Jordan, Saudi Arabia report more MERS cases

Hospital patient's hands
Hospital patient's hands

06photo / iStock

Jordanian health officials reported four more MERS-CoV cases to the World Health Organization (WHO) today, two of them involving healthcare workers and all of which appear to be linked to a hospital outbreak in Amman. Two of the cases appear to have been sketchily reported last week by the local media.

Meanwhile, Saudi Arabia reported a new MERS-CoV (Middle East respiratory syndrome coronavirus) illness, its first in 5 days.

With hospital outbreaks reported in the capital cities of both countries, it's becoming increasingly clear healthcare settings play an important role in amplifying the disease, though many questions still remain about how and why it spreads in those facilities.

Jordan cluster now at 15

Two of the four cases in Jordan detailed in an update from the WHO today appear to be new cases, and one of them was fatal. Two were apparently reported earlier with very few details in a Sep 20 report in Arabic from Petra, Jordan's state news service.

A hospital outbreak in Amman has been under way since the end of August, and the new cases covered in the WHO update today bring the number of recent cases there to 15, six of them fatal.

One infected healthcare workers is a 29-year-old man who had cared for an earlier lab-confirmed MERS patient. He got sick on Sep 15 and sought care in his hospital's emergency department, which treated his symptoms and sent him home. The man, who has underlying medical conditions, tested positive for MERS-CoV on Sep 20, and he was hospitalized and is in stable condition. His case appears to have been reported in the local media on Sep 20, but the media report at that time included no details on the other case.

The other health worker is a 39-year-old woman whose asymptomatic infection was detected during contact tracing. She had previously cared for an earlier lab-confirmed MERS patient and is currently on home isolation.

Also included among Jordan's latest cases are a 60-year-old man who had visited a hospital where a MERS-CoV patient had been treated and a 69-year-old woman who became ill after she was hospitalized for a cardiovascular condition.

The man is in stable condition, and health officials are still investigating any links he had to the hospitalized MERS patient or shared healthcare workers. The woman was admitted to a second facility on Sep 17, a day after discharge for cardiac hospitalization. She died on Sep 22, the same day she tested positive for MERS-CoV.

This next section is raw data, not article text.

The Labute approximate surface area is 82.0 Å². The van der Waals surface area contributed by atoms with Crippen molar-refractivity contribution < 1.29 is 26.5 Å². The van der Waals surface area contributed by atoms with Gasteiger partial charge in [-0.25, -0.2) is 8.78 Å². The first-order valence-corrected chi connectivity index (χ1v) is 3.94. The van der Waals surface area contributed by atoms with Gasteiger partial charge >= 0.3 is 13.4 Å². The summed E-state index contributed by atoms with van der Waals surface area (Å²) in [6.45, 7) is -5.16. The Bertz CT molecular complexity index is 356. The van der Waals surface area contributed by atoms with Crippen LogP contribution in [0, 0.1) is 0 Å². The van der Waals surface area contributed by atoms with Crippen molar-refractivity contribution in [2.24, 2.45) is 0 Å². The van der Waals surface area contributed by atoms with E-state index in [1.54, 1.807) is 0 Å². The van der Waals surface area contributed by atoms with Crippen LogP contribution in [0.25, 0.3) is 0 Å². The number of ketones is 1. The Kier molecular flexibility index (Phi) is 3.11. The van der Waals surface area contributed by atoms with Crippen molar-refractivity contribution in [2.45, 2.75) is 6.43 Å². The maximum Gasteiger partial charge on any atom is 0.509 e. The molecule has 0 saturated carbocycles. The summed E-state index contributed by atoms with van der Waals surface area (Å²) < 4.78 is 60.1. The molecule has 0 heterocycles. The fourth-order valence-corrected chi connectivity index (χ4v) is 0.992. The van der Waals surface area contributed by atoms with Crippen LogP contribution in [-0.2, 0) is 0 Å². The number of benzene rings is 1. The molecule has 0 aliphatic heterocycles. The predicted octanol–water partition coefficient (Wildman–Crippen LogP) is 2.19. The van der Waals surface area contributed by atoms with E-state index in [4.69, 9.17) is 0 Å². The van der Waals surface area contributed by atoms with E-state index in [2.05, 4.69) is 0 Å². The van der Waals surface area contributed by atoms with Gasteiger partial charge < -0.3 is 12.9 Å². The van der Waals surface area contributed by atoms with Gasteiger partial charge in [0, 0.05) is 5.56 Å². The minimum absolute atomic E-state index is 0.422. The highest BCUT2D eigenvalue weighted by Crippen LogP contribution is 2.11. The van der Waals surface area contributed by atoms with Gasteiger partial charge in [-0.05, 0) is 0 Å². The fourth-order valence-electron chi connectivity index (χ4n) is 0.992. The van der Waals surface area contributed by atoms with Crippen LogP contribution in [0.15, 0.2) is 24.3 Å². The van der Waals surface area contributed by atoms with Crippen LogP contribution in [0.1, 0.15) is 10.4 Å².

The WHO said the new cases raise the number of MERS-CoV reports it has received to 1,593, which includes at least 568 deaths.

Riyadh patient is not health worker

Saudi Arabia 's latest case-patient is a 38-year-old foreign man who got sick in Riyadh and is listed in stable condition. He is not a healthcare worker, and his exposure to the virus is still under review, so it's unclear if his illness is part of a large hospital outbreak in the city. Since Jul 21 the city has recorded 172 MERS cases.

In its statement, the Ministry of Health (MOH) said four more people have recovered from their infections, raising that total since MERS-CoV first emerged in the country to 692. The new case lifts the country's case total to 1,251, with the number of deaths remaining at 536.

Age, chronic conditions as death risk

In other news, a statistical model used to track the risk of MERS-CoV deaths in real-time during South Korea's outbreak revealed that people age 60 and older and those being treated for underlying medical conditions were more likely to die from the disease. An international research team based in Japan published the findings yesterday in BMC Medicine.

Seniors were 9.3 times more likely to die (95 % confidence interval [CI], 5.3-16.9) compared with younger patients, and those undergoing treatment for chronic medical conditions were 7.8 times more likely to die (95 % CI, 4.0-16.7). The model adjusted for the delay between illness onset and death.

The team also found that the case fatality rate (CFR) was similar to that for SARS, with CFR estimates for older MERS patients similar to those of other studies. They found that the CFR dropped sharply after early June, which seemed to go hand in hand with enhanced contact tracing that identified a number of mild cases.

See also:

Oct 1 WHO update

Sep 21 CIDRAP News story "Saudi Arabia, Jordan report more MERS as Hajj begins"

Oct 1 Saudi MOH statement

Sep 30 BMC Medicine abstract

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